As soon as you start accepting money for creative services, you’ve entered into the realm of taxes, accounting, and financial reports. Keeping accurate financial records is a necessary part of running a business. If you aren’t at least minimally organized on this score you’re going to end up scrambling just to fill out your tax return—or to answer your accountant’s questions in preparation for April 15th.
Creatives tend not to be “numbers people.” There’s something about the artistic mind that runs counter to balance sheets, P&Ls, and charts of accounts. More often than not, when it comes to finances, creatives choose to hand those tasks over to a part-time bookkeeper.
Consider Becoming Your Own Bookkeeper
If that’s what you’ve done, I’d like to challenge you to rethink that decision. There is so much to gain from learning how to do your own books. Especially since managing the books for a creative services company is much easier than it is for other business models. You have no inventory, few physical assets to depreciate, and a much lower volume of transactions than others.
Financial Insights Drive Business Decisions
One of the main benefits of managing your own books is gaining a vital source of information that functions as a feedback mechanism for making larger decisions about your business. Every business owner makes important decisions about the kinds of projects they take, how much to charge, who to hire and when, and so much more. In order to make good decisions, you have to have good information. The ebbs and flows of your financial performance is a huge source for this kind of insight.
The Key Making Bookkeeping Simple
If you do your own books, you will need to manage them consistently on at least a weekly basis. In fact, weekly updating is the key to easy bookkeeping. When you reconcile your bank statement weekly it should take all of three minutes. That’s because there just aren’t that many transactions to process in one week. And with fewer transactions, there is much less likelihood of errors that can throw off a reconciliation. Or, if there is one, it’s super to spot, since there aren’t many items to investigate. In contrast, if you only manage your books monthly, or even less frequently, tiny errors can become huge mysteries.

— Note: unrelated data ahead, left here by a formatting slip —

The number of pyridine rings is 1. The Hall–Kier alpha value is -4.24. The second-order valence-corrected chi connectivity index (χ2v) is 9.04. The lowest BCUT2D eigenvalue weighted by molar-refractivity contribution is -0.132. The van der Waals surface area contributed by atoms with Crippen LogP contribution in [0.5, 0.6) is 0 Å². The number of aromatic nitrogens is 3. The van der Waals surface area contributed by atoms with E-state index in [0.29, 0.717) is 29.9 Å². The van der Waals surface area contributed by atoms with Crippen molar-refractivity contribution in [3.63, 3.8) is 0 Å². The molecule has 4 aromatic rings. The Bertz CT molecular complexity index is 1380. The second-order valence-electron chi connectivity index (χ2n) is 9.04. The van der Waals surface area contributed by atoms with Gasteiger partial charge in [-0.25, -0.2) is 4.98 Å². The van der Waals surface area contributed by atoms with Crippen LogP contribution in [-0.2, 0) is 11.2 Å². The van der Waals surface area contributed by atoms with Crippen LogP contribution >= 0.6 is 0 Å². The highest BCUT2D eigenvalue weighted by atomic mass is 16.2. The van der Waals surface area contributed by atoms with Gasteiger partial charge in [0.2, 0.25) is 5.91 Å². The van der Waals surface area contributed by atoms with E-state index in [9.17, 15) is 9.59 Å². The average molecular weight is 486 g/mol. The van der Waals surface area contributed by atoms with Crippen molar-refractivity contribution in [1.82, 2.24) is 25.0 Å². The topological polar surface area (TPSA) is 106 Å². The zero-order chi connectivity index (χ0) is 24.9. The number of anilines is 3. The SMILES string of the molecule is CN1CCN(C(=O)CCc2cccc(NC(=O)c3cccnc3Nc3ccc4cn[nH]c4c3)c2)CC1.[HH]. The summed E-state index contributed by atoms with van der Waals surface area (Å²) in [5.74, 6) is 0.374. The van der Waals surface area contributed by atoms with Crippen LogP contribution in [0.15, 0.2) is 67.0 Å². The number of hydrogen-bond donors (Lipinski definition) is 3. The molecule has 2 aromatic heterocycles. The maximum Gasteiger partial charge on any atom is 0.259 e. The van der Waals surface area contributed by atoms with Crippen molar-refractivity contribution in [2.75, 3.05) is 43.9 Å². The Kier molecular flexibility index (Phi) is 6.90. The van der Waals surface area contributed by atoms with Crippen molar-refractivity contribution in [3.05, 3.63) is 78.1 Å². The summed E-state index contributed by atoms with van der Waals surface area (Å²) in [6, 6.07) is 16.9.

What’s more, when you update your books weekly, the routines involved start to become second nature. Practice makes perfect. But if you only open up QuickBooks when you have to answer your account’s questions during tax season, simply locating needed reports can feel like a maze.
By doing your own books weekly, you not only create an extremely helpful data resource but, by reviewing them weekly, you’ll be keeping your hand on the pulse of your financial performance. As a business owner, having this information top of mind is invaluable.
Using a Real Accounting System
If you decide to take me up on this challenge you’ll need to invest in a real accounting system like QuickBooks or Xero. The typical invoicing systems that most creatives rely on won’t provide you with the reports you need to gain the insights contained in your financial information. There is no doubt a learning curve to Quickbooks, but YouTube is chock full of resources on how to set up your chart of accounts, reconcile statements, manage invoices, and pretty much anything you’ll need to know.
There are certain basic blocking and tackling skills that every entrepreneur needs to master. Tracking your finances is one of them. Once you get over the learning curve, the effort to maintain your books is minimal, but the rewards that come from knowing what’s happening with your money is invaluable!